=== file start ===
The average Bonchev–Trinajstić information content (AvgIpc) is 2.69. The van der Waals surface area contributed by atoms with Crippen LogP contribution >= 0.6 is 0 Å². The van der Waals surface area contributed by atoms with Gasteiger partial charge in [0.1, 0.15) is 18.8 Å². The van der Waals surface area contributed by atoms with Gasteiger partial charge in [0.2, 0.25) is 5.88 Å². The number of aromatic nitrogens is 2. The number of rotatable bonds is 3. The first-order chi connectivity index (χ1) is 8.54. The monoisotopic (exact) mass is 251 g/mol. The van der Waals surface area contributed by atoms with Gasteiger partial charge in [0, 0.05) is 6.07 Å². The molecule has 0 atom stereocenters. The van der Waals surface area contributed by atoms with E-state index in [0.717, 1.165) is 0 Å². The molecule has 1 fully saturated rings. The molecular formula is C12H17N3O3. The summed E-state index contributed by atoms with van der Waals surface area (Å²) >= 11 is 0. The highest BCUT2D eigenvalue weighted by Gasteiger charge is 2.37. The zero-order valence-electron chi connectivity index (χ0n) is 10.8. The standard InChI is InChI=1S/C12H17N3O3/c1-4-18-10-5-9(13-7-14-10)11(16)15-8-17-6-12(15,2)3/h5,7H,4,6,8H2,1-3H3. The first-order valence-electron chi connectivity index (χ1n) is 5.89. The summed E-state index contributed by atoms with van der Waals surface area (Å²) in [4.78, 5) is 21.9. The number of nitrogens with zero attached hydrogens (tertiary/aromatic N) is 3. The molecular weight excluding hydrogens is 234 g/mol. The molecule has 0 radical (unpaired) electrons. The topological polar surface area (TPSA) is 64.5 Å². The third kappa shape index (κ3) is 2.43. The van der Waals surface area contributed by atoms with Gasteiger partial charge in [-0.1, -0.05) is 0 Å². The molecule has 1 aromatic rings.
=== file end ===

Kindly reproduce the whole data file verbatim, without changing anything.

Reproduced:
The average Bonchev–Trinajstić information content (AvgIpc) is 2.69. The van der Waals surface area contributed by atoms with Crippen LogP contribution >= 0.6 is 0 Å². The van der Waals surface area contributed by atoms with Gasteiger partial charge in [0.1, 0.15) is 18.8 Å². The van der Waals surface area contributed by atoms with Gasteiger partial charge in [0.2, 0.25) is 5.88 Å². The number of aromatic nitrogens is 2. The number of rotatable bonds is 3. The first-order chi connectivity index (χ1) is 8.54. The monoisotopic (exact) mass is 251 g/mol. The van der Waals surface area contributed by atoms with Gasteiger partial charge in [0, 0.05) is 6.07 Å². The molecule has 0 atom stereocenters. The van der Waals surface area contributed by atoms with E-state index in [0.717, 1.165) is 0 Å². The molecule has 1 fully saturated rings. The molecular formula is C12H17N3O3. The summed E-state index contributed by atoms with van der Waals surface area (Å²) >= 11 is 0. The highest BCUT2D eigenvalue weighted by Gasteiger charge is 2.37. The zero-order valence-electron chi connectivity index (χ0n) is 10.8. The standard InChI is InChI=1S/C12H17N3O3/c1-4-18-10-5-9(13-7-14-10)11(16)15-8-17-6-12(15,2)3/h5,7H,4,6,8H2,1-3H3. The first-order valence-electron chi connectivity index (χ1n) is 5.89. The summed E-state index contributed by atoms with van der Waals surface area (Å²) in [4.78, 5) is 21.9. The number of nitrogens with zero attached hydrogens (tertiary/aromatic N) is 3. The molecular weight excluding hydrogens is 234 g/mol. The molecule has 0 radical (unpaired) electrons. The topological polar surface area (TPSA) is 64.5 Å². The third kappa shape index (κ3) is 2.43. The van der Waals surface area contributed by atoms with Gasteiger partial charge in [-0.1, -0.05) is 0 Å². The molecule has 1 aromatic rings.